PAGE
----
1. Reporting by numbers with FixMyStreet Pro

    If you’re reporting an issue on Buckinghamshire Council’s FixMyStreet installation, you might have seen yellow dots appearing on the map. These represent items such as streetlights, bins or drains, and we blogged about it when we first added the feature.

    Streetlights plotted on FixMyStreet

    When it comes to assets like streetlights, it can save the council considerable time and effort if your report tells them precisely which light needs fixing: it’s far quicker to find an identified light than it is to follow well-meaning but perhaps vague descriptions like ‘opposite the school’!

    But even when the assets are marked on a map, it’s not always easy for a user to identify exactly which one they want to report, especially if they’ve gone home to make the report and they’re no longer standing right in front of it.

    After the system had been in place for a few weeks, the team at Buckinghamshire told us that users often weren’t pinpointing quite the right streetlight. So we thought a bit more about what could be done to encourage more accurate reports.

    As you might have noticed, streetlights are usually branded with an ID number, like this:

    Buckinghamshire, as you’d expect, holds these ID numbers as data, which means that we were able to add it to FixMyStreet. Now when you click on one of the dots, you’ll see the number displayed, like this: An identified streetlight on FixMyStreet

    The same functionality works for signs, Belisha beacons, bollards and traffic signals, as well as streetlights. Each of them has their own unique identifier.

    So, if you’re in Bucks and you want to make a report about any of these things, note down the ID number and compare it when you click on the asset. This means the correct information is sent through the first time — which, in turn, makes for a quicker fix. Win/win!

    This type of functionality is available to any council using FixMyStreet Pro: find out more here.

    Header image: Luca Florio

  2. Finding the right way to keep it in the community

    One thing that’s not always talked about in tech is that sometimes projects take a few twists and turns before they find their final path. That’s certainly true of our Keep It In The Community project (KIITC) which aims to map Assets of Community Value across England, in collaboration with Power To Change and MHCLG.

    We’ve been blogging about the project as we progress, and if you read Mark’s blog in September you’ll have seen that we began with plans for a full central register, which would retrieve and keep in sync with information from council websites to present a countrywide overview of ACVs, and also allow community groups to register new ones.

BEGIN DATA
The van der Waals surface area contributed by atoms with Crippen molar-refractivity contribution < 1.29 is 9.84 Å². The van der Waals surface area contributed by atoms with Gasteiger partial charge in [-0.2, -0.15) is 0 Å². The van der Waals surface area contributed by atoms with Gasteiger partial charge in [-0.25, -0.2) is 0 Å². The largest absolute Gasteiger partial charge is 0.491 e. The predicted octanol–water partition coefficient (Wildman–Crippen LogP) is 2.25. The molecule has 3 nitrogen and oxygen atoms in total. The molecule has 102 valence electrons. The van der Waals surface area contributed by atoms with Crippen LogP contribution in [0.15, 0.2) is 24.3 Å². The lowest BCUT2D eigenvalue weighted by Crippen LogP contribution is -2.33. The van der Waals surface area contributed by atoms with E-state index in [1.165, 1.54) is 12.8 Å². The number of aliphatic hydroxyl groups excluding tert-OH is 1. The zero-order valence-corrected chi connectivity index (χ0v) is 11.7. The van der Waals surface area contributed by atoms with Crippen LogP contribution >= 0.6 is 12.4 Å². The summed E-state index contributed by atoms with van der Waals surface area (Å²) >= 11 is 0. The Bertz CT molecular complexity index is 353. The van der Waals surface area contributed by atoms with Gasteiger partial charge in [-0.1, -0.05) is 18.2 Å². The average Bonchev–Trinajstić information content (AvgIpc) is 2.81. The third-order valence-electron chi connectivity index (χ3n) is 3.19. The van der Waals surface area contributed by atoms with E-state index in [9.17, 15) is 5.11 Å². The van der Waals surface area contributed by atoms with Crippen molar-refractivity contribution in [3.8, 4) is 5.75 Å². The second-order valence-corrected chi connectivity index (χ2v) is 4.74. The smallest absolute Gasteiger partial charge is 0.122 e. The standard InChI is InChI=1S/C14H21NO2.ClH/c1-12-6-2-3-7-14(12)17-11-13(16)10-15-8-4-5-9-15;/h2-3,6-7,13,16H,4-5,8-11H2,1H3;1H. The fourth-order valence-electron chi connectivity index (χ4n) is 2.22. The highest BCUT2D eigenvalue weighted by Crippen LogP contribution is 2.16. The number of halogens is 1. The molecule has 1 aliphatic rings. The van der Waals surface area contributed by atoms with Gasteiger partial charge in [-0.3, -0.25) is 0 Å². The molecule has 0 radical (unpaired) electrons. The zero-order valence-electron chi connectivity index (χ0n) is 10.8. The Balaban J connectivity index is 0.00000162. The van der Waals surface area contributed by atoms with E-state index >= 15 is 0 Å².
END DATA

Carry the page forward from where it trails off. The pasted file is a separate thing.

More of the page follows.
As we’d feared, we found that data from councils is in many varied formats, and is often moved around, meaning that getting the site to update automatically as we had first hoped would just be too difficult with the quite fragile approach of scraping and swapping spreadsheets that we had originally explored.

    And so we launched KIITC with a snapshot of the data as it existed in September 2018, all manually added by hand, and added functionality that would allow councils to maintain their own records if desired.

    Now, there’s another twist in the tale — we’re bringing some of our original vision back to the table. We’re planning some more development which will increase KIITC’s value for everyone: communities, citizens and councils alike.

    Features for community groups

    If councils don’t have the resources to maintain anything beyond the legally required bare bones register of assets, the community groups who care so passionately about the places and spaces they’re trying to secure will soon be able to get involved and help.

    This penny dropped when, in discussions with Locality, the national network supporting community groups, (and who are also funded by Power To Change) we determined that by working together more closely we could realise the ambition we have for KIITC to be a live up to date register of community assets of all types in England.

    With their collaboration, we’ll be able to talk to community groups to find out their needs, and then develop features for KIITC that will allow these groups to update existing ACVs and register new ones with details, photographs and stories.

    As part of that work in the next couple of months we’ll be adding the ability for anyone to update asset details on the site if they have more up to date information, and we’ll be improving how we display each asset to be more informative and attractive on the page.

    So watch this space as we work together on the latest twist in KIITC’s tail as we keep working on this over the next few months.


    Image: Donnie Rose (Unsplash)